Image Processing for Ice Parameter Identification in Ice Management
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- Institutt for marin teknikk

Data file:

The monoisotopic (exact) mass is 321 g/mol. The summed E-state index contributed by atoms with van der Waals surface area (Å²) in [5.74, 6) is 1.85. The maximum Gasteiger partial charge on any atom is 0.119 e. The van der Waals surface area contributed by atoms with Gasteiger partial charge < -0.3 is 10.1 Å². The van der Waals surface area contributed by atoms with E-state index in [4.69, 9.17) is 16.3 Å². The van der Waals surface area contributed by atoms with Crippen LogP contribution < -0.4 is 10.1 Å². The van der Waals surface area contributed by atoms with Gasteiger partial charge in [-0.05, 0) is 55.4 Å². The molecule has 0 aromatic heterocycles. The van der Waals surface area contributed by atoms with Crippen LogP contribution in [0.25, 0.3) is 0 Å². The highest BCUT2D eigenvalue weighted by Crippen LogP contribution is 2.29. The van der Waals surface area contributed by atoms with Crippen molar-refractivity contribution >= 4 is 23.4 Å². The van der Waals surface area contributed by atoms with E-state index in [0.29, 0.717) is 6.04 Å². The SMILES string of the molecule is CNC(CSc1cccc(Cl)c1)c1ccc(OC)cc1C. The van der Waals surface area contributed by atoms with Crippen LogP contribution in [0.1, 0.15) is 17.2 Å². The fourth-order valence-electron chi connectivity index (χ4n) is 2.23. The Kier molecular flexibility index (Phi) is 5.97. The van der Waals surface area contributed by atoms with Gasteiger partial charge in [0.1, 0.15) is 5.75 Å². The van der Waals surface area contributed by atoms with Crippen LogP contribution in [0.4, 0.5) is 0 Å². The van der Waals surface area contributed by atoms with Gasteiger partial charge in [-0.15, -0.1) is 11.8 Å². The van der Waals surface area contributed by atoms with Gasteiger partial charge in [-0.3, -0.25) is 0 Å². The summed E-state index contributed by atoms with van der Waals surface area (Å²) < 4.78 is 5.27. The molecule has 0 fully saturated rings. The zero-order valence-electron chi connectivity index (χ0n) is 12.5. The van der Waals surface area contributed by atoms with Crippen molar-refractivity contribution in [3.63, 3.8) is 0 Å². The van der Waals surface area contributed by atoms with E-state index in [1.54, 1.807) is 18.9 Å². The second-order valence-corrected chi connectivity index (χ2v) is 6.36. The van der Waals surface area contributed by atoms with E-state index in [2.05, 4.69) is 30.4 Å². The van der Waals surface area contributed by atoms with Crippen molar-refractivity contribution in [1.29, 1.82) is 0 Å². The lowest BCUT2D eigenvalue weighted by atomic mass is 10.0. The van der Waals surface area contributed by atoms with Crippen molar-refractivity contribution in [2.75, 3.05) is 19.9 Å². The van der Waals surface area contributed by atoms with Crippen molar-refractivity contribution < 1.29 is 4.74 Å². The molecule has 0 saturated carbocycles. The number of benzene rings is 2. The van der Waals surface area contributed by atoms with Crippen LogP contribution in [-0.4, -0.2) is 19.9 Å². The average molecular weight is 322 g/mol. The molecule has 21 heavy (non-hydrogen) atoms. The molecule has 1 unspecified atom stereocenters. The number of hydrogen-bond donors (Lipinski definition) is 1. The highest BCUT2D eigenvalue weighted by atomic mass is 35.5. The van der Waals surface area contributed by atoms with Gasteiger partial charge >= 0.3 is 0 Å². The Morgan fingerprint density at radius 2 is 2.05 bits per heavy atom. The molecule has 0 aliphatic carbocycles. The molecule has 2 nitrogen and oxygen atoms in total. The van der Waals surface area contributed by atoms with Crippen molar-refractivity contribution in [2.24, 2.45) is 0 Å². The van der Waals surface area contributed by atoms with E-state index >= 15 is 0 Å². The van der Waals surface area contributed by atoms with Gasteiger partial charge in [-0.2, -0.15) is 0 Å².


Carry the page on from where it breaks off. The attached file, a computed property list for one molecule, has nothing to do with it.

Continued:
Various types of remotely sensed data and imaging technology will aid the development of sea-ice observation to, for instance, support estimation of ice forces critical to Dynamic Positioning (DP) operations in Arctic waters. The use of cameras as sensors for offshore operations in ice-covered regions will be explored for measurements of ice statistics and ice properties, as part of a sea-ice monitoring system. This thesis focuses on the algorithms for image processing supporting an ice management system to provide useful ice information to dynamic ice estimators and for decision support. The ice information includes ice concentration, ice types, ice floe position and floe size distribution, and other important factors in the analysis of ice-structure interaction in an ice field. The Otsu thresholding and k-means clustering methods are employed to identify the ice from the water and to calculate ice concentration. Both methods are effective for model-ice images. However, the k-means method is more effective than the Otsu method for the sea-ice images with a large amounts of brash ice and slush. The derivative edge detection and morphology edge detection methods are used to try to find the boundaries of the ice floes. Because of the inability of both methods to separate connected ice floes in the images, the watershed transform and the gradient vector flow (GVF) snake algorithm are applied. In the watershed-based method, the grayscale sea-ice image is first converted into a binary image and the watershed algorithm is carried out to segment the image. A chain code is then used to check the concavities of floe boundaries. The segmented neighboring regions that have no concave corners between them are merged, and over-segmentation lines are removed automatically. This method is applicable to separate the seemingly connected floes whose junctions are invisible or lost in the images. In the GVF snake-based method, the seeds for each ice floe are first obtained by calculating the distance transform of the binarized image. Based on these seeds, the snake contours with proper locations and radii are initialized, and the GVF snakes are then evolved automatically to detect floe boundaries and separate the connected floes. Because some holes and smaller ice pieces may be contained inside larger floes, all the segmented ice floes are arranged in order of increasing size after segmentation. The morphological cleaning is then performed to the arranged ice floes in sequence to enhance their shapes, resulting in individual ice floes identification. This method is applicable to identify non-ridged ice floes, especially in the marginal ice zone and managed ice resulting from offshore operations in sea-ice. For ice engineering, both model-scale and full-scale ice will be discussed. In the model-scale, the ice floes in the model-ice images are modeled as square shapes with predefined side lengths. To adopt the GVF snake-based method for model-ice images, three criteria are proposed to check whether it is necessary to reinitialize the contours and segment a second time based on the size and shape of model-ice floe. In the full-scale, sea-ice images are shown to be more difficult than the model-ice images analyzed. In addition to non-uniform illumination, shadows and impurities, which are common issues in both sea-ice and model-ice image processing, various types of ice (e.g., slush, brash, etc.), irregular floe sizes and shapes, and geometric distortion are challenges in seaice image processing. For sea-ice image processing, the “light ice” and “dark ice” are first obtained by using the Otsu thresholding and k-means clustering methods. Then, the “light ice” and “dark ice” are segmented and enhanced by using the GVF snake-based method. Based on the identification result, different types of sea-ice are distinguished, and the image is divided into four layers: ice floes, brash pieces, slush, and water. This then makes it possible to present a color map of the ice floes and brash pieces based on sizes. It also makes it possible to present the corresponding ice floe size distribution histogram.